The very best kind of advertising is that which is absolutely contextual, integral, personal and wholly targeted - it should be a value added part of the normal browsing / reading process, and should most definitely not stand out like a sore thumb! The very worst kind of advertising by contrast is interruptive, take-over, diversionary nonsense which takes a reader out of their flow and away from their principal area of interest and primary purpose. As a former ad man, I have no qualms in saying that I loath all types of intrusive advertising - especially on the limited-real-estate mobile platforms.
I only ever click on mobile ads by mistake - usually in some attempt to close down or get rid of the offending ad. I don’t ever recall having seen a relevant ad which had something I wished to pursue. If I encounter too many take-over type ads I simply shut down that site and remove it from my reading list.
I am far from the only one that hates intrusive advertising, as can be seen by the numbers of people who use active ad-blocker tools on their browsers. Currently only 14.5% of the UK population (and growing) whereas in Poland 28.6% of its people use ad blockers, 24.5% of Greeks, 21.6% of Swedes and 21.2% of Danes. This highlights the danger to publishers (Cookie Armageddon) who use those types of ads to generate revenues.
There is much talk this moment about key-word-assigned automated / programmatic advertising, and this has even been extended to the Native Advertising category. I don’t believe this is an entirely plausible scenario though. Most are now familiar with Native Advertising as being really just a contemporary form of what we used to call Advertorials. The very best advertorials follow the editorial tone, style and look-and-feel of the main content of that publication. The in effect ’Sponsored Articles’ don’t look out of sorts amongst the other editorial content, and when done properly can deliver as much value to the reader as the main feature articles. For ultimate authenticity, images need to be in the same house-style as the other articles and even though promotional, the articles cannot be overly salesy or overtly different in editorial tone to the surrounding content. For sake of transparency, they should also feature a clear but unobtrusive label - something like ’Sponsored Article’.
Most publishers avail themselves of Native Advertising, but many are failing as the resulting content is too obviously tonally different to the rest of the content, and thus does not fulfil the ’value-added’ principles that such content needs to abide by. Doing this kind of thing programmatically or in an automated fashion is a recipe for disaster, as only with proper editorial control can you make something totally consistent and contextual within the wider listing of articles. These Native Advertising / Sponsored Articles must be wholly topical and on-point, otherwise it breaks the trust of the readership , and they find somewhere else to fulfil their needs.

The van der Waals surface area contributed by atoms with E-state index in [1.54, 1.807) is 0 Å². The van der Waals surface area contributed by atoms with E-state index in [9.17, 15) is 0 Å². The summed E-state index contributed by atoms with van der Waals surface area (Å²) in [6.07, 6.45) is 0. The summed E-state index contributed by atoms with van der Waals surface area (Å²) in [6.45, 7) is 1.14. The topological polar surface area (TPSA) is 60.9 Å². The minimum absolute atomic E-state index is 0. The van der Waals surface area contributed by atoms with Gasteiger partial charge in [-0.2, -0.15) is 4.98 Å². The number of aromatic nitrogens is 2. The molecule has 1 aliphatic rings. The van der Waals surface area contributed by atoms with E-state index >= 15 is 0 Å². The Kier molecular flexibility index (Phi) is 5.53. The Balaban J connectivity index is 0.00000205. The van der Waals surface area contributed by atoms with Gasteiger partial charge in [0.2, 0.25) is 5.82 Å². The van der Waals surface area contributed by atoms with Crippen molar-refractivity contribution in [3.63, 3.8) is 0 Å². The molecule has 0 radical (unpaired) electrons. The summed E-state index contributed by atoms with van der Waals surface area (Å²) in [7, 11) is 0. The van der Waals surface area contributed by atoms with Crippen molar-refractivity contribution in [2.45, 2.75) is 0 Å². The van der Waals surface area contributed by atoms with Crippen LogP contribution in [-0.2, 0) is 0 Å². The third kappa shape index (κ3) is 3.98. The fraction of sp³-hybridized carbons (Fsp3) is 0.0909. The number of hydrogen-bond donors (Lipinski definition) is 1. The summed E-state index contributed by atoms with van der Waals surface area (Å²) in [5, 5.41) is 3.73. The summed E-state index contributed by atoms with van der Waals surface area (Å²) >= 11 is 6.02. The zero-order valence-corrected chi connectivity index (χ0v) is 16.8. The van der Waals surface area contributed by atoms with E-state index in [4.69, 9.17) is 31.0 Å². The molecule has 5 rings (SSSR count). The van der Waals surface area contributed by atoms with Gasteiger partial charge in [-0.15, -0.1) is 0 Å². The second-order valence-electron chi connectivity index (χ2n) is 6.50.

So much of what is contemporary news is really just a form of PR or advertorial - a huge slice of celebrity editorial is controlled and put into play by the celebrities themselves. Most readers have very little idea that a great part of what they are reading started out as a press release or propaganda piece. The master of this dark art is Buzzfeed, whose output is now increasingly in the format of Native Advertising / Sponsored Articles - using clickbaiting and listicles to hook in readers to view the Top 10 of this and that.
I often talk about ’Topical Slipstreaming’ - which is in effect latching onto popular headlines and terms which are current in the news - whether it be Global Warming, the forthcoming election, or some other popular topic much discussed at the time. The cleverest publishers look out for opportunities for their key customers and suggest articles based on popular current topics - which are generating a lot of search engine traffic. Social Media plays a key part in this too - in terms of sharing and promoting on the different social networks - which is why topicality and currency is key.
There are other technical considerations too, including as I first mentioned - the quite small real-estate / screen you have to cope with - any space taken up unnecessarily by a promotional message or image is an intrusion. Also the fact that the EU has pushed back the pan-European free-roaming agreement - meaning that people still pay ridiculous charges for data abroad. All mobile phones have data contracts, and it’s most impertinent that something unsolicited is eating up your bandwidth and your monthly data allocation. Something irrelevant and not selected by you is interrupting your highly time-precious lifestyle and stealing away phone credits, frankly that sort of behaviour is intolerable.
It is quite evident that ad-blockers and similar privacy tools, possibly even forthcoming operating system privacy tools, will have a significant impact on changing the nature of advertising. In my previous blog post ’The age of intrusive advertising is being overtaken by smart brand advocacy’ I stated that intrusive advertising was dead, and endorsement, sponsorship and product-placement were the only logical way forward. You can think of Native Advertising as a type of Product Placement - in two ways - how to place your products and services as sponsored articles within the general features listing, but also how to place them inside features - as incidental pictures and references.
There is no two ways about it that editorial is required to control the quality and suitability of these sponsored articles, and that photo-editorial and style are just as important as the text. The value added proposition for publishers will be increasingly in producing those sort of articles for their former display-advertising key customers ...